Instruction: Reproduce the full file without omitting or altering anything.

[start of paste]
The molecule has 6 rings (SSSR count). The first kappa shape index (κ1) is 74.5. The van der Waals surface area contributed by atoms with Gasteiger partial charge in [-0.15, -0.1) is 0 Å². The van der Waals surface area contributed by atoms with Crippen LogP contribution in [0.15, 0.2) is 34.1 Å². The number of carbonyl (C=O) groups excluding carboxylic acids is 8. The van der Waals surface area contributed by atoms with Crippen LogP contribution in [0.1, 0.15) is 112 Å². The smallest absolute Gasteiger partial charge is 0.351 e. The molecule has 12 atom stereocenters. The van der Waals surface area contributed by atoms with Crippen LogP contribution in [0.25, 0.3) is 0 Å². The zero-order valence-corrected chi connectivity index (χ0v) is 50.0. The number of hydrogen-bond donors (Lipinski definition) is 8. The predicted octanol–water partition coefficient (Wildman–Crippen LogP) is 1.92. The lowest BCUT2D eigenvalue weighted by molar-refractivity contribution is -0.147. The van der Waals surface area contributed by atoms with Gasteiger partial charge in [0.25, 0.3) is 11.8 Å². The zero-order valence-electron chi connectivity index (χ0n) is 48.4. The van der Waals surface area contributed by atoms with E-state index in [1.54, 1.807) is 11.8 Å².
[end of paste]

The molecule has 6 rings (SSSR count). The first kappa shape index (κ1) is 74.5. The van der Waals surface area contributed by atoms with Gasteiger partial charge in [-0.15, -0.1) is 0 Å². The van der Waals surface area contributed by atoms with Crippen LogP contribution in [0.15, 0.2) is 34.1 Å². The number of carbonyl (C=O) groups excluding carboxylic acids is 8. The van der Waals surface area contributed by atoms with Crippen LogP contribution in [0.1, 0.15) is 112 Å². The smallest absolute Gasteiger partial charge is 0.351 e. The molecule has 12 atom stereocenters. The van der Waals surface area contributed by atoms with Crippen LogP contribution in [0.25, 0.3) is 0 Å². The zero-order valence-corrected chi connectivity index (χ0v) is 50.0. The number of hydrogen-bond donors (Lipinski definition) is 8. The predicted octanol–water partition coefficient (Wildman–Crippen LogP) is 1.92. The lowest BCUT2D eigenvalue weighted by molar-refractivity contribution is -0.147. The van der Waals surface area contributed by atoms with Gasteiger partial charge in [0.25, 0.3) is 11.8 Å². The zero-order valence-electron chi connectivity index (χ0n) is 48.4. The van der Waals surface area contributed by atoms with E-state index in [1.54, 1.807) is 11.8 Å².